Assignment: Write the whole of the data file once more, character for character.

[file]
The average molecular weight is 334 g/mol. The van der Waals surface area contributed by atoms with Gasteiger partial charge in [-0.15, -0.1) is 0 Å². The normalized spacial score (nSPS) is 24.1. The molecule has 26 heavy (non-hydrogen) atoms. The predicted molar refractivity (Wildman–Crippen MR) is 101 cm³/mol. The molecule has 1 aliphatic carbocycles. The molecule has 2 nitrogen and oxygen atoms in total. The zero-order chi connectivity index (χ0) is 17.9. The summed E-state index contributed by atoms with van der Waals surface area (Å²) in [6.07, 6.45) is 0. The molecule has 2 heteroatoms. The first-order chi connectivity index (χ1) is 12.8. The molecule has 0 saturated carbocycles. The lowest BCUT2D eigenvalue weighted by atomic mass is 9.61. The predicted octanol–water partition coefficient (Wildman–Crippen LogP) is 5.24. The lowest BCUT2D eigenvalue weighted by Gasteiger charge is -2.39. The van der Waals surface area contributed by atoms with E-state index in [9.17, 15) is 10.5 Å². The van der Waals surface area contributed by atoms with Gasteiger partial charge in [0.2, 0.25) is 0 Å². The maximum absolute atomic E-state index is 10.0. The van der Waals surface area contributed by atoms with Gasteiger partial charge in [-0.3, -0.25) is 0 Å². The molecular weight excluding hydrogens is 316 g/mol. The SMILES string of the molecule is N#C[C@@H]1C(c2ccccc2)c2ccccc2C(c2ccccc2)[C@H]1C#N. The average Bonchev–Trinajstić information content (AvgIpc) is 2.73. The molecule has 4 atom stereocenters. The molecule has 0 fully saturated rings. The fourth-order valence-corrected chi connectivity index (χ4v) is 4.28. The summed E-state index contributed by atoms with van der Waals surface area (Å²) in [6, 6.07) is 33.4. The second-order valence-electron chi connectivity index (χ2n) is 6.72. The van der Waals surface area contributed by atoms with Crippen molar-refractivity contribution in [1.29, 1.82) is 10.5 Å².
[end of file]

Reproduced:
The average molecular weight is 334 g/mol. The van der Waals surface area contributed by atoms with Gasteiger partial charge in [-0.15, -0.1) is 0 Å². The normalized spacial score (nSPS) is 24.1. The molecule has 26 heavy (non-hydrogen) atoms. The predicted molar refractivity (Wildman–Crippen MR) is 101 cm³/mol. The molecule has 1 aliphatic carbocycles. The molecule has 2 nitrogen and oxygen atoms in total. The zero-order chi connectivity index (χ0) is 17.9. The summed E-state index contributed by atoms with van der Waals surface area (Å²) in [6.07, 6.45) is 0. The molecule has 2 heteroatoms. The first-order chi connectivity index (χ1) is 12.8. The molecule has 0 saturated carbocycles. The lowest BCUT2D eigenvalue weighted by atomic mass is 9.61. The predicted octanol–water partition coefficient (Wildman–Crippen LogP) is 5.24. The lowest BCUT2D eigenvalue weighted by Gasteiger charge is -2.39. The van der Waals surface area contributed by atoms with E-state index in [9.17, 15) is 10.5 Å². The van der Waals surface area contributed by atoms with Gasteiger partial charge in [0.2, 0.25) is 0 Å². The maximum absolute atomic E-state index is 10.0. The van der Waals surface area contributed by atoms with Gasteiger partial charge in [-0.3, -0.25) is 0 Å². The molecular weight excluding hydrogens is 316 g/mol. The SMILES string of the molecule is N#C[C@@H]1C(c2ccccc2)c2ccccc2C(c2ccccc2)[C@H]1C#N. The average Bonchev–Trinajstić information content (AvgIpc) is 2.73. The molecule has 4 atom stereocenters. The molecule has 0 fully saturated rings. The fourth-order valence-corrected chi connectivity index (χ4v) is 4.28. The summed E-state index contributed by atoms with van der Waals surface area (Å²) in [6, 6.07) is 33.4. The second-order valence-electron chi connectivity index (χ2n) is 6.72. The van der Waals surface area contributed by atoms with Crippen molar-refractivity contribution in [1.29, 1.82) is 10.5 Å².